What's Next for the Yankees If They Miss the Playoffs in 2013

Joe Giglio@@JoeGiglioSportsContributor IAugust 8, 2013

CHICAGO, IL - AUGUST 07:  Manager Joe Girardi #28 of the New York Yankees (L) looks over at Alex Rodriguez #13 who waits to bat against the Chicago White Sox at U.S. Cellular Field on August 7, 2013 in Chicago, Illinois.  (Photo by Jonathan Daniel/Getty Images)
Jonathan Daniel/Getty Images

Heading into a weekend series with the red-hot Detroit Tigers, the 2013 New York Yankees season is spiraling out of control.

Despite welcoming back Alex Rodriguez to fill an extreme void at third base and receiving a representative start from CC Sabathia on Wednesday night, the fringe postseason contenders lost a heart-breaking game in extra innings.

Considering the litany of injuries and setbacks suffered by the 40-man roster this season, a 57-56 record through 113 games isn't poor, but it is hardly good enough for a franchise that earmarks October as merely a stepping stone to bigger things on a yearly basis.

With a minus-20 run differential, sudden concerns about pitching depth and an offensively bad lineup, the 2013 Yankees woke up today double-digit games back in the AL East and seven full games out of a wild card spot.

Furthermore, with three teams (Boston, Tampa Bay, Baltimore) ahead in the AL East race and six teams ahead in the wild card chase (Tampa, Oakland, Texas, Baltimore, Cleveland, Kansas City), the Yankees simply aren't talented or lucky enough to expect to make a true charge for a postseason berth.

As the franchise slowly puts dreams of the 2013 postseason away for the summer, the future becomes both interesting and puzzling in New York.

Simply put: The Yankees might not be much better in 2014 than 2013.

While the organization, led by the proactive Brian Cashman, will certainly look to improve from a down year, it's hard to pinpoint exactly how the team will rebound and compete atop the AL East as soon as next summer.

Before dissecting the myriad of roster issues moving forward in New York, consider this: The entire AL East, including Toronto, should be formidable again in 2014.

Boston may lose Jacoby Ellsbury, but the cost-certainty that comes with Dustin Pedroia's new contract extension will allow the organization to be aggressive in the open market. Plus, one of baseball's best prospects, Xander Bogaerts, is likely to make a big impact next year.

Baltimore may just be scratching the surface of their potential. It's possible they enter 2014, off back-to-back 90-plus win seasons, with the best 25-man roster under Buck Showalter's watch. If Kevin Gausman can become a rotation mainstay and Manny Machado's natural power develops, well, watch out.

Toronto could have the makings of a great offense with a healthy Jose Reyes, Jose Bautista and the underrated pair of Edwin Encarnacion and Colby Rasmus. If R.A. Dickey bounces back, healthy versions of Brandon Morrow and Kyle Drabek could change the entire outlook in Canada.

Tampa will benefit from a full year of Wil Myers, the brilliance of Joe Maddon and the closest thing to a system of pitching since the 90s Braves.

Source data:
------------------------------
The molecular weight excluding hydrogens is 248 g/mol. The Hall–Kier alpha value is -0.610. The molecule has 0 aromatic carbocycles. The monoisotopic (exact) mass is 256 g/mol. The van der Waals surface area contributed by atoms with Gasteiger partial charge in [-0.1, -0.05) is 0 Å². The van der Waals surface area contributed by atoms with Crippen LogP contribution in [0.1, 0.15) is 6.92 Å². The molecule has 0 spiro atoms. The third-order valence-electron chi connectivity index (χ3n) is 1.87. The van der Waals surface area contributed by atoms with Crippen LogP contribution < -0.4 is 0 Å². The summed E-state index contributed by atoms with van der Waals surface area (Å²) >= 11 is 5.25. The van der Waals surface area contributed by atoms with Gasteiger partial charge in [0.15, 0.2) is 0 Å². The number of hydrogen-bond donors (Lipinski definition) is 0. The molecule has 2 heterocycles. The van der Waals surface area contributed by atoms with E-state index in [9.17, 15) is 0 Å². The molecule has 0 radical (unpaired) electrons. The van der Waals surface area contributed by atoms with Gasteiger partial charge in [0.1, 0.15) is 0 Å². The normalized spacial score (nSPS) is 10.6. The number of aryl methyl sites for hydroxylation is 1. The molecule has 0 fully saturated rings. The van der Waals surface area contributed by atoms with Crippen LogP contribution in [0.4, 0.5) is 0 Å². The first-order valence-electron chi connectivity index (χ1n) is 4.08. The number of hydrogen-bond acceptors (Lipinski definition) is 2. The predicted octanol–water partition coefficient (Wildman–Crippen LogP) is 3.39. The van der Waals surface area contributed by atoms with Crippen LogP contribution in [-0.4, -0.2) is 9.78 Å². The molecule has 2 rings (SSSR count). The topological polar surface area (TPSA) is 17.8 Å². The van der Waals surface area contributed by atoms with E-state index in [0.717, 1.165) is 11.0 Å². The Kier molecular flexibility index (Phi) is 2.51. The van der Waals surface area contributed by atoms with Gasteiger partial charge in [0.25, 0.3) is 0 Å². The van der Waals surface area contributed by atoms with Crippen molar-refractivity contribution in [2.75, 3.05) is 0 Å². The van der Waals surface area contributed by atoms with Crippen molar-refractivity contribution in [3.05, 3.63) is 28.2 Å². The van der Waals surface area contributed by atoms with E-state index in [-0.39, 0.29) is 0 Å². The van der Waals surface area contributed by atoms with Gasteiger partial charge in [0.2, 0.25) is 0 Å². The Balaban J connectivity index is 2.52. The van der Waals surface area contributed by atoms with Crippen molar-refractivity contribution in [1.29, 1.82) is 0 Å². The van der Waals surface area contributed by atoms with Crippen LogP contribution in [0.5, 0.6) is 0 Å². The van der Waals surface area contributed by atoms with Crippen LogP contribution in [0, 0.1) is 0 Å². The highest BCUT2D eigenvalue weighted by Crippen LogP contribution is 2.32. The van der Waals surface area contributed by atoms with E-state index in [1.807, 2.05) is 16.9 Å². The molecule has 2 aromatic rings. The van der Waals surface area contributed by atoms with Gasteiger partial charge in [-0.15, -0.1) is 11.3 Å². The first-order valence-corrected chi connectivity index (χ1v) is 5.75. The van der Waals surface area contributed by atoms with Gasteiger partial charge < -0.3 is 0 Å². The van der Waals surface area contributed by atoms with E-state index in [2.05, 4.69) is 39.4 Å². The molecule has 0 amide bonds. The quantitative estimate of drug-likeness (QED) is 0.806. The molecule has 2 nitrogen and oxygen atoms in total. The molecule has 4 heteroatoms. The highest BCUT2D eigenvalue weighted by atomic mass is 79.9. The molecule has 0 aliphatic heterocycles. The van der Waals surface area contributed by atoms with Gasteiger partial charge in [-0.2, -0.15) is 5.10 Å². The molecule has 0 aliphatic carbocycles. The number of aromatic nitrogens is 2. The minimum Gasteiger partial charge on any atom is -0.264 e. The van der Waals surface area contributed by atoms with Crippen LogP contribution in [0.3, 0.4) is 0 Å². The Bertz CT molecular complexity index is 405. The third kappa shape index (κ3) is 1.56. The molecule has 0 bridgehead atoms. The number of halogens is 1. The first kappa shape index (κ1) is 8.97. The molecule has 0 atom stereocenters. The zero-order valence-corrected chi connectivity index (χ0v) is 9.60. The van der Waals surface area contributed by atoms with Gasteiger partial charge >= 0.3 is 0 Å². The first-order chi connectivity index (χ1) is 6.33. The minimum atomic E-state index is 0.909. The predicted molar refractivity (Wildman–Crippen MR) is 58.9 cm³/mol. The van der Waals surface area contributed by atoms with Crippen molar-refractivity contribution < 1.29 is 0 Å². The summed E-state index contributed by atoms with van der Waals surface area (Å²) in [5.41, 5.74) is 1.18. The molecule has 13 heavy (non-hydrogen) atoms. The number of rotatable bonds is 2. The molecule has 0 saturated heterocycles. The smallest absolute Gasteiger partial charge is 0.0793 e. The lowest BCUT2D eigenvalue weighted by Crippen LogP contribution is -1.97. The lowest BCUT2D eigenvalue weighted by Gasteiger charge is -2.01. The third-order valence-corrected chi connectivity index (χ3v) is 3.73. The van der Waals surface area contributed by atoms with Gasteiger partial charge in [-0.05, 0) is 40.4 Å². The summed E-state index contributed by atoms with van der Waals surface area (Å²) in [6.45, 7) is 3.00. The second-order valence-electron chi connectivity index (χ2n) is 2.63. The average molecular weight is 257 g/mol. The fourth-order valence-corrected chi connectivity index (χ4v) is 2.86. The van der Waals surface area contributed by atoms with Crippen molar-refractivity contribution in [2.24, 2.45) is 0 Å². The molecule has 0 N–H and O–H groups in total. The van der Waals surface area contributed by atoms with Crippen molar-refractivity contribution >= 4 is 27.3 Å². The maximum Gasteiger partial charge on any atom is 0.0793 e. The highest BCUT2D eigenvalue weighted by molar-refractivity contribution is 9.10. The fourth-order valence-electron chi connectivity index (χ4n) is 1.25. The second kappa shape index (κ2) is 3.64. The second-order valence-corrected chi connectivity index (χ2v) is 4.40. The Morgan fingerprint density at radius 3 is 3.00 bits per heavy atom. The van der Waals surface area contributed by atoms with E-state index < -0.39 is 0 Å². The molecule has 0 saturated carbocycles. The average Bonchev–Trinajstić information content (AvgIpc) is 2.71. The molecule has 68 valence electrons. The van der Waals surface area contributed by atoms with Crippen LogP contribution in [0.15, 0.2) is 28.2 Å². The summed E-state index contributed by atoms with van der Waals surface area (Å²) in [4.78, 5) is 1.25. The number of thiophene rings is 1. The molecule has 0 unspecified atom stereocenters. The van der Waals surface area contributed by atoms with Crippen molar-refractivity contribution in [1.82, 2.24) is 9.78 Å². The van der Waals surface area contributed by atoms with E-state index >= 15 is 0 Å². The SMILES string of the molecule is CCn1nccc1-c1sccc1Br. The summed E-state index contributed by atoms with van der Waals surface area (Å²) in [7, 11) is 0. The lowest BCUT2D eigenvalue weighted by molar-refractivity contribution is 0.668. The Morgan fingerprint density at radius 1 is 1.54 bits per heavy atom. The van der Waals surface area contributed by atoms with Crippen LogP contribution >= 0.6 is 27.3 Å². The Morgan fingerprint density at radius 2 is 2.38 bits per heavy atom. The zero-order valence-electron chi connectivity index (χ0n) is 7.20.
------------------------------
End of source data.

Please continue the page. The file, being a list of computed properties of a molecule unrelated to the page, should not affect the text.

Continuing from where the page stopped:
Even if the Yankees receive bounce-back years from veterans such as CC Sabathia and Mark Teixeira, their luxury tax mandate and impending free agents make it difficult to project a top-flight roster moving forward.

Robinson Cano's contract negotiation will change the state of the franchise, but don't discount the possibly departures of Hiroki Kuroda and Curtis Granderson.

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The possibility of an extra $25 million (Alex Rodriguez's 2014 salary that can be recouped if he's suspended for the entire year) looms large, but still doesn't provide the team with ample money to re-sign their players and add outside help.

Using only the players currently under guaranteed contract (and without the cloud of suspension) for 2014, the starting lineup for the opening day Yankees next April could look something like this:

C: Francisco Cervelli
1B: Mark Teixeira
2B: Jayson Nix
3B: David Adams
SS: Eduardo Nunez
RF: Ichiro Suzuki
CF: Brett Gardner
LF: Alfonso Soriano
DH: Vernon Wells

Not exactly Murderers' Row 2.0, is it?

On the pitching front, Sabathia could lose three of his veteran counterparts, leaving the impending 33-year-old lefty alone atop the rotation and forced to carry the weight of expectations and huge innings once more.

If Hiroki Kuroda leaves for retirement or Japan; Pettitte goes into retirement; and Hughes leaves for the greener pastures, literally, of free agency, the Yankees could be forced into slotting David Phelps (currently injured), Michael Pineda (currently experiencing a setback from a 2012 injury) behind the newly refocused Ivan Nova.

It's not rotation that lacks for talent, but certainly one that brings questions marks to the table.

The impending retirement of Mariano Rivera will hurt, but if there's one thing the Yankees do well in their player development system, it's churn out relief pitchers. If David Robertson can handle the closing role, Shawn Kelley has shown enough potential to become an eighth inning man.

For years, baseball fans have been waiting for the dominant Yankees to enter a period of mediocrity or losing. Unless major changes are made or the farm system produces impact players at a fast rate, the 2014 team could heed those requests. Of course, in 2015, with their luxury tax bracket reset, the franchise could restore order quickly.

Brian Cashman is smart and crafty enough to improve the roster this winter, but it's going to take more than a few tweaks, not to mention some luck, to restore the 2014 Yankees to contention in the deep AL East.

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